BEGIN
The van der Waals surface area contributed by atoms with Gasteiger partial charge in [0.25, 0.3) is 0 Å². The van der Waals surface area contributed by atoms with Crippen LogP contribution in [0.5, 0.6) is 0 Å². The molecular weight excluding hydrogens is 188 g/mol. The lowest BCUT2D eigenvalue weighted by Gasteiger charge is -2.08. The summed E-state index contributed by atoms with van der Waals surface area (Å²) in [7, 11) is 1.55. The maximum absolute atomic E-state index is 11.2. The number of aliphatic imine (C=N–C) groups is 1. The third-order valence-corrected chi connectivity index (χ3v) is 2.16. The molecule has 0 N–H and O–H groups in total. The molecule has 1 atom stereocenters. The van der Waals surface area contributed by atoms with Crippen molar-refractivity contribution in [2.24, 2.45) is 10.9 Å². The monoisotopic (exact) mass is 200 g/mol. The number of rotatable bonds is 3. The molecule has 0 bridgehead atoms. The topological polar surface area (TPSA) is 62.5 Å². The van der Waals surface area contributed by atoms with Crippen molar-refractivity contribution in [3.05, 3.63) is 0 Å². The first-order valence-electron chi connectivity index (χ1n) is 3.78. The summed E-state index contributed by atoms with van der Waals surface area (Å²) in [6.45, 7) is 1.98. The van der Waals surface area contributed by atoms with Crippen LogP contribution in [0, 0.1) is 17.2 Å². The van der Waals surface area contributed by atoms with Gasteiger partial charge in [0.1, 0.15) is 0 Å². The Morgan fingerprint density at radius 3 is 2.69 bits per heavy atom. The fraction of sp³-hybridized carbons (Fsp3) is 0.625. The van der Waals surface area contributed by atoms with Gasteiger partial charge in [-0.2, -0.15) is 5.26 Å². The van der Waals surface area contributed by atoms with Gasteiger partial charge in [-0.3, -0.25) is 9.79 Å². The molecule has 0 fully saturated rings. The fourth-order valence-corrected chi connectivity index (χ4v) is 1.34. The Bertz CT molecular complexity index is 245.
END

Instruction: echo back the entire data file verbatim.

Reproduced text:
The van der Waals surface area contributed by atoms with Gasteiger partial charge in [0.25, 0.3) is 0 Å². The van der Waals surface area contributed by atoms with Crippen LogP contribution in [0.5, 0.6) is 0 Å². The molecular weight excluding hydrogens is 188 g/mol. The lowest BCUT2D eigenvalue weighted by Gasteiger charge is -2.08. The summed E-state index contributed by atoms with van der Waals surface area (Å²) in [7, 11) is 1.55. The maximum absolute atomic E-state index is 11.2. The number of aliphatic imine (C=N–C) groups is 1. The third-order valence-corrected chi connectivity index (χ3v) is 2.16. The molecule has 0 N–H and O–H groups in total. The molecule has 1 atom stereocenters. The van der Waals surface area contributed by atoms with Crippen molar-refractivity contribution in [2.24, 2.45) is 10.9 Å². The monoisotopic (exact) mass is 200 g/mol. The number of rotatable bonds is 3. The molecule has 0 bridgehead atoms. The topological polar surface area (TPSA) is 62.5 Å². The van der Waals surface area contributed by atoms with Crippen molar-refractivity contribution in [3.05, 3.63) is 0 Å². The first-order valence-electron chi connectivity index (χ1n) is 3.78. The summed E-state index contributed by atoms with van der Waals surface area (Å²) in [6.45, 7) is 1.98. The van der Waals surface area contributed by atoms with Crippen LogP contribution in [0, 0.1) is 17.2 Å². The van der Waals surface area contributed by atoms with Gasteiger partial charge in [0.1, 0.15) is 0 Å². The Morgan fingerprint density at radius 3 is 2.69 bits per heavy atom. The fraction of sp³-hybridized carbons (Fsp3) is 0.625. The van der Waals surface area contributed by atoms with Gasteiger partial charge in [-0.2, -0.15) is 5.26 Å². The van der Waals surface area contributed by atoms with Gasteiger partial charge in [-0.3, -0.25) is 9.79 Å². The molecule has 0 fully saturated rings. The fourth-order valence-corrected chi connectivity index (χ4v) is 1.34. The Bertz CT molecular complexity index is 245.